Alexion's Soliris didn't ace its myasthenia gravis trial, but it might still win big sales


Alexion Pharmaceuticals ($ALXN) wants to take its ultra-orphan drug Soliris into yet another disease: myasthenia gravis, a rare neuromuscular disorder. After all, at a list price of $700,000, every new patient added to the drug’s target market adds new punch to the biotech’s top line.

Thing is, the drug didn’t hit its primary goal in a key myasthenia gravis trial unveiled this week, and that performance could put a new FDA approval in jeopardy.

But if doctors continue to use the med off-label, that FDA stamp of approval might not matter as much as common sense might say.

Doctors may do just that, analysts said this week, citing interviews with leading specialists who treat the disease. Apparently, the physicians still see Soliris’ performance in the REGAIN trial as “positive,” and some believe the FDA will grant the new indication despite the primary endpoint miss.

The drug did narrowly miss that endpoint--improvement in a common clinical measurement of the disease--and it hit three secondary goals. Patients’ scores on that clinical tool did show improvement that was “clinically meaningful,” one doc told analysts at SunTrust.

Plus, the population Soliris is targeting is hard-to-treat patients, who have “substantial morbidity and disability,” and need expensive medical care, one top specialist told Leerink Partners.

“[T]he treatment effects were highly significant clinically, and even the treatment cost could be justified based on the high cost of care for these severe MG patients,” Leerink analyst Geoffrey Porges wrote in a Tuesday note after doctor interviews.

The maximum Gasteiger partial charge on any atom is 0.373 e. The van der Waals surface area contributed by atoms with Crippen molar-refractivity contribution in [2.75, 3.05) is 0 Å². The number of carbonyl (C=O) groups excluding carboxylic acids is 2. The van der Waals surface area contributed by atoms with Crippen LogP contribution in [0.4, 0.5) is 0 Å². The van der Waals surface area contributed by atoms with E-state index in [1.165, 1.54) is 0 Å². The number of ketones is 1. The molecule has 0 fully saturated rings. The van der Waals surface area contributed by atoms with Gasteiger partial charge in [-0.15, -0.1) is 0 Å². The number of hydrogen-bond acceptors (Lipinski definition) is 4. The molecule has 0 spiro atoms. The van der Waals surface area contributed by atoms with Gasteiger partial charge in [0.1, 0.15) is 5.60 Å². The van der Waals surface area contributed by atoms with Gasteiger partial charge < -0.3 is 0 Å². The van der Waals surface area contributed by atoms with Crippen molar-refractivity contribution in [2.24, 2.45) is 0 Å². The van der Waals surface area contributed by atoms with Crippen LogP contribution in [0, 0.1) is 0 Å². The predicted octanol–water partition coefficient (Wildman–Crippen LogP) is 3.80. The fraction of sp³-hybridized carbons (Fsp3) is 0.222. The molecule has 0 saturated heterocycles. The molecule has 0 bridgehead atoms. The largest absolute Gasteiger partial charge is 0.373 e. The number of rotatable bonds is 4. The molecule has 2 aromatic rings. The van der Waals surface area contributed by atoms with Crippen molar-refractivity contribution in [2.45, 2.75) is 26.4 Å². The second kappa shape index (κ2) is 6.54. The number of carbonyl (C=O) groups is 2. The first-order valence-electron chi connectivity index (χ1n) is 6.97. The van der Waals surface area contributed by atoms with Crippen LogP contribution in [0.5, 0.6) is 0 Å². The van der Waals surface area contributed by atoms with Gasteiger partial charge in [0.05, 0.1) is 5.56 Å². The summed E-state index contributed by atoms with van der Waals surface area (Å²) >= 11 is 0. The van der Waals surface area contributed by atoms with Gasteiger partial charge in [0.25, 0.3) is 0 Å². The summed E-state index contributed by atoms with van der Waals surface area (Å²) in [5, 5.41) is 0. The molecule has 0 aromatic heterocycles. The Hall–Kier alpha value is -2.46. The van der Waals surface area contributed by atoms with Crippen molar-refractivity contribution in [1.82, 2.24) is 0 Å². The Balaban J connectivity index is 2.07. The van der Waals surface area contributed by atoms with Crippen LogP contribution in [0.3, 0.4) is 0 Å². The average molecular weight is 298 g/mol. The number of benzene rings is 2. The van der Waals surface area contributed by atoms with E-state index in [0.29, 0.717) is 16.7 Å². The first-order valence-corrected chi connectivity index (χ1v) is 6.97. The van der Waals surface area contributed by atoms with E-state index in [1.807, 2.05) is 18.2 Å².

To those specialists--and others who’ve dug into the nitty-gritty statistical analysis in REGAIN--the “totality” of the data still justify its use, and given the severe symptoms these hard-to-treat patients suffer, they and their doctors are likely to try the med.

“The overwhelming preponderance of evidence suggests that the drug is active, and safe, in this disease,” Porges said, predicting that the FDA will eventually give the new use its blessing. SunTrust’s analysts peg the possibility at 65%.

The question is whether payers will be willing to shell out for the ultra-expensive drug without an FDA go-ahead. Given the high cost of care analysts highlighted, they might see it as a money-saving proposition, even at $700,000 sticker price--and they might be able to squeeze bigger discounts out of Alexion for the off-label use. Then again, Alexion hasn’t had much success with skeptical payers lately; the cost-effectiveness gatekeepers in Canada recently stiff-armed the drug after pricing negotiations failed, and England’s NICE demanded more justification for the high price on the company’s new rare disease med Kanuma.

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